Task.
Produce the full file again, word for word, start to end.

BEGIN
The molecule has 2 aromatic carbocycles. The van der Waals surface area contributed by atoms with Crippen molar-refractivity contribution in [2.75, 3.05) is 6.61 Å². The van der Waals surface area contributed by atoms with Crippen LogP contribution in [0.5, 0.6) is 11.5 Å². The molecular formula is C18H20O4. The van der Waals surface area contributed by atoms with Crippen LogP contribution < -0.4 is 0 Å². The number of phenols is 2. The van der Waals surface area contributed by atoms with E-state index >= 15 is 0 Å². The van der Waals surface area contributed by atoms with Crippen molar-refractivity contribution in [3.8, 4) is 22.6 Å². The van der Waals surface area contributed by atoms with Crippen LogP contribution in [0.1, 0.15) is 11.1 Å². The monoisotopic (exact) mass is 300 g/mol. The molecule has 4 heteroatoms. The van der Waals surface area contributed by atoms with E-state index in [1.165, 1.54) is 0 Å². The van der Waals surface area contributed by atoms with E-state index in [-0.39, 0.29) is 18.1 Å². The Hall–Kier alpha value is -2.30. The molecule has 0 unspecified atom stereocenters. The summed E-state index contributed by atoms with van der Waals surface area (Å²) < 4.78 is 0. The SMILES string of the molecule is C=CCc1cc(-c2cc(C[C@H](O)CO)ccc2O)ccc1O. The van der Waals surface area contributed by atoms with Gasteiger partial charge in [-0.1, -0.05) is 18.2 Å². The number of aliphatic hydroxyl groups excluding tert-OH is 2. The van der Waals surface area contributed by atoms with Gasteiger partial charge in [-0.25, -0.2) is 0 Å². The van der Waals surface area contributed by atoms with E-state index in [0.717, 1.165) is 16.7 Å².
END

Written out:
The molecule has 2 aromatic carbocycles. The van der Waals surface area contributed by atoms with Crippen molar-refractivity contribution in [2.75, 3.05) is 6.61 Å². The van der Waals surface area contributed by atoms with Crippen LogP contribution in [0.5, 0.6) is 11.5 Å². The molecular formula is C18H20O4. The van der Waals surface area contributed by atoms with Crippen LogP contribution < -0.4 is 0 Å². The number of phenols is 2. The van der Waals surface area contributed by atoms with E-state index >= 15 is 0 Å². The van der Waals surface area contributed by atoms with Crippen molar-refractivity contribution in [3.8, 4) is 22.6 Å². The van der Waals surface area contributed by atoms with Crippen LogP contribution in [0.1, 0.15) is 11.1 Å². The monoisotopic (exact) mass is 300 g/mol. The molecule has 4 heteroatoms. The van der Waals surface area contributed by atoms with E-state index in [1.165, 1.54) is 0 Å². The van der Waals surface area contributed by atoms with E-state index in [-0.39, 0.29) is 18.1 Å². The Hall–Kier alpha value is -2.30. The molecule has 0 unspecified atom stereocenters. The summed E-state index contributed by atoms with van der Waals surface area (Å²) < 4.78 is 0. The SMILES string of the molecule is C=CCc1cc(-c2cc(C[C@H](O)CO)ccc2O)ccc1O. The van der Waals surface area contributed by atoms with Gasteiger partial charge in [-0.1, -0.05) is 18.2 Å². The number of aliphatic hydroxyl groups excluding tert-OH is 2. The van der Waals surface area contributed by atoms with Gasteiger partial charge in [-0.25, -0.2) is 0 Å². The van der Waals surface area contributed by atoms with E-state index in [0.717, 1.165) is 16.7 Å².